The month before she was graduated from college with a B.A. in journalism, Dana went down to the local newspaper, the Claremont Examiner, to see about a job as a reporter.

A man in the personnel office looked over her resume. "So you were the editor of the Forum, eh?"

Dana smiled modestly. "That's right."

"Okay. You're in luck. We're a little shorthanded right now. We'll give you a try."

Dana was thrilled. She had already made a list of the countries she wanted to cover: Russia...China...Africa...

"I know I can't start as a foreign correspondent," Dana said, "but as soon as - "

"Right. You'll be working here as a gofer. You'll see that the editors have coffee in the morning. They like it strong, by the way. And you'll run copy down to the printing presses."

Dana stared at him in shock. "I can't - "

He leaned forward, frowning. "You can't what?"

"I can't tell you how glad I am to have this job."

The reporters all complimented Dana on her coffee, and she became the best runner the paper had ever had. She was at work early every day and made friends with everyone. She was always eager to help out. She knew that was the way to get ahead.

The problem was that at the end of six months, Dana was still a gofer. She went to see Bill Crowell, the managing editor.

"I really think I'm ready," Dana said earnestly. "If you give me an assignment, I'll - "

He did not even look up. "There's no opening yet. My coffee's cold."

It isn't fair, Dana thought. They won't even give me a chance. Dana had heard a line that she firmly believed in. "If something can stop you, you might as well let it." Well, nothing's going to stop me, Dana thought. Nothing. But how am I going to get started?

One morning, as Dana was walking through the deserted Teletype room, carrying cups of hot coffee, a police scanner printout was coming over the wires. Curious, Dana walked over and read it:


Dana read the rest of the story, wide-eyed. She took a deep breath, ripped the story from the Teletype, and put it in her pocket. No one else had seen it.

Dana hurried into Bill Crowell's office, breathless. "Mr. Crowell, someone tried to kidnap a little boy in Claremont this morning. He offered to take him on a pony ride. The boy wanted some candy first, and the kidnapper took him to a candy store, where the owner recognized the boy. The owner called the police and the kidnapper fled."

Bill Crowell was excited. "There was nothing on the wires. How did you hear about this?"

"I - I happened to be in the store, and they were talking about it and - "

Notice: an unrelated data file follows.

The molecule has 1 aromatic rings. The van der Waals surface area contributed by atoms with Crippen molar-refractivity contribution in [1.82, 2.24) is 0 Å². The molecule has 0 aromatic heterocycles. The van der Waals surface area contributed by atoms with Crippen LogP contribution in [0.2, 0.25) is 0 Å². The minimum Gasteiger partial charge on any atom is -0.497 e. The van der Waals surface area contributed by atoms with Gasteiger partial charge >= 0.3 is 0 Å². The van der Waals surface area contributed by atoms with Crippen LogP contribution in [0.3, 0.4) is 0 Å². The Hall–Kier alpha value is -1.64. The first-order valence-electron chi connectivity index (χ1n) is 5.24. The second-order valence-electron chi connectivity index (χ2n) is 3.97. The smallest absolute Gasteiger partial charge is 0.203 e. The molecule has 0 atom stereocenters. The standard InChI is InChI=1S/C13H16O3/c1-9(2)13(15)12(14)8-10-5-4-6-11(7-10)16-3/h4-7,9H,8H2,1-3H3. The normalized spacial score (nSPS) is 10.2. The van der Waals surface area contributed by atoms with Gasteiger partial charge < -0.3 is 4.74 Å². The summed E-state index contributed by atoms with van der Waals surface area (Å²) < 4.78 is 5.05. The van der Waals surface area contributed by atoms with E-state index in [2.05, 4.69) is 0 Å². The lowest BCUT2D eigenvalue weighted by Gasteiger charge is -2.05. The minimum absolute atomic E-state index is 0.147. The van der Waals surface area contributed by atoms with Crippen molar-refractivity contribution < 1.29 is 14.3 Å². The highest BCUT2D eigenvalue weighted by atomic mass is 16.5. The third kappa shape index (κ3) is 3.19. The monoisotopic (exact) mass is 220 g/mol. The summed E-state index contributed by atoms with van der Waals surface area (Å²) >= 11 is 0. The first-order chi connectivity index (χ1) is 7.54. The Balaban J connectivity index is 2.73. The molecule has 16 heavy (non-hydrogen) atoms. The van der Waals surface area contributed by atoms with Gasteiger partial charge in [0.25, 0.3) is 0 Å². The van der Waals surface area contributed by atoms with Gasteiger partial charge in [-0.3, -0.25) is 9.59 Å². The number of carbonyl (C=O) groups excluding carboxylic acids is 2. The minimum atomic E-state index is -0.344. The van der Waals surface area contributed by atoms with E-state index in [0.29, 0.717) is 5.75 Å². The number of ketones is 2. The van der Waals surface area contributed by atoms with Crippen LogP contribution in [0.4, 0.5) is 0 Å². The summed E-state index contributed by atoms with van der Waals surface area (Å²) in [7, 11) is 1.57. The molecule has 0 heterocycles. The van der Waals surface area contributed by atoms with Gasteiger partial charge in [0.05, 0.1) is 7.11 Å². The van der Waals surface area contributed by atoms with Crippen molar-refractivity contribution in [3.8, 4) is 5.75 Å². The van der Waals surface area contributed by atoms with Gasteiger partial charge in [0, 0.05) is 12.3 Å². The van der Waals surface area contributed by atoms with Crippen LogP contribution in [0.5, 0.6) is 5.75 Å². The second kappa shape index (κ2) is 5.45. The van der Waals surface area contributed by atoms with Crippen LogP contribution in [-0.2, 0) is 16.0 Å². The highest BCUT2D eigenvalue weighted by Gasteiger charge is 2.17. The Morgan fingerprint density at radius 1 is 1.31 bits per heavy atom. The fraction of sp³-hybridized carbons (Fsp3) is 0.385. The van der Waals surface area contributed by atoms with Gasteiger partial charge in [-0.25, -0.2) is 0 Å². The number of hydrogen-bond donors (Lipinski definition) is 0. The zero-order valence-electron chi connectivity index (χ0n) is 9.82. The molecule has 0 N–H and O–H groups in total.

"I'll get a reporter over there right away."

"Why don't you let me cover it?" Dana said quickly. "The owner of the candy store knows me. He'll talk to me."

He studied Dana a moment and said reluctantly, "All right."

Dana interviewed the owner of the candy store, and her story appeared on the front page of the Claremont Examiner the next day and was well received.

"That wasn't a bad job," Bill Crowell told her. "Not bad at all."

"Thank you."

It was almost a week before Dana found herself alone again in the Teletype room. There was a story coming in on the wire from the Associated Press:


Perfect, Dana decided. She tore off the printout, crumpled it, stuffed it in her pocket, and hurried in to see Bill Crowell.

"My old roommate just called me," Dana said excitedly. "She was looking out the window and saw a woman attack a would-be rapist. I'd like to cover it."

Crowell looked at her a moment. "Go ahead."

Dana drove to Pomona to get an interview with the judo instructor, and again her story made the front page.

Bill Crowell asked Dana to come into his office. "How would you like to have a regular beat?"

Dana was thrilled. "Great!" It's begun, she thought. My career has finally begun.

The following day, the Claremont Examiner was sold to the Washington Tribune in Washington, D.C.

When the news of the sale came out, most of the Claremont Examiner employees were dismayed. It was inevitable that there would be downsizing and that some of them would lose their jobs. Dana did not think of it that way. I work for the Washington Tribune now, she thought, and the next logical thought was, Why don't I go to work at its headquarters?

She marched into Bill Crowell's office. "I'd like a ten-day leave."

He looked at her curiously. "Dana, most of the people around here won't go to the bathroom because they're scared to death that their desks won't be there when they get back. Aren't you worried?"

"Why should I be? I'm the best reporter you have," she said confidently. "I'm going to get a job at the Washington Tribune."

"Are you serious?" He saw her expression. "You're serious." He sighed. "All right. Try to see Matt Baker. He's in charge of Washington Tribune Enterprises - newspapers, TV stations, radio, everything."

"Matt Baker. Right."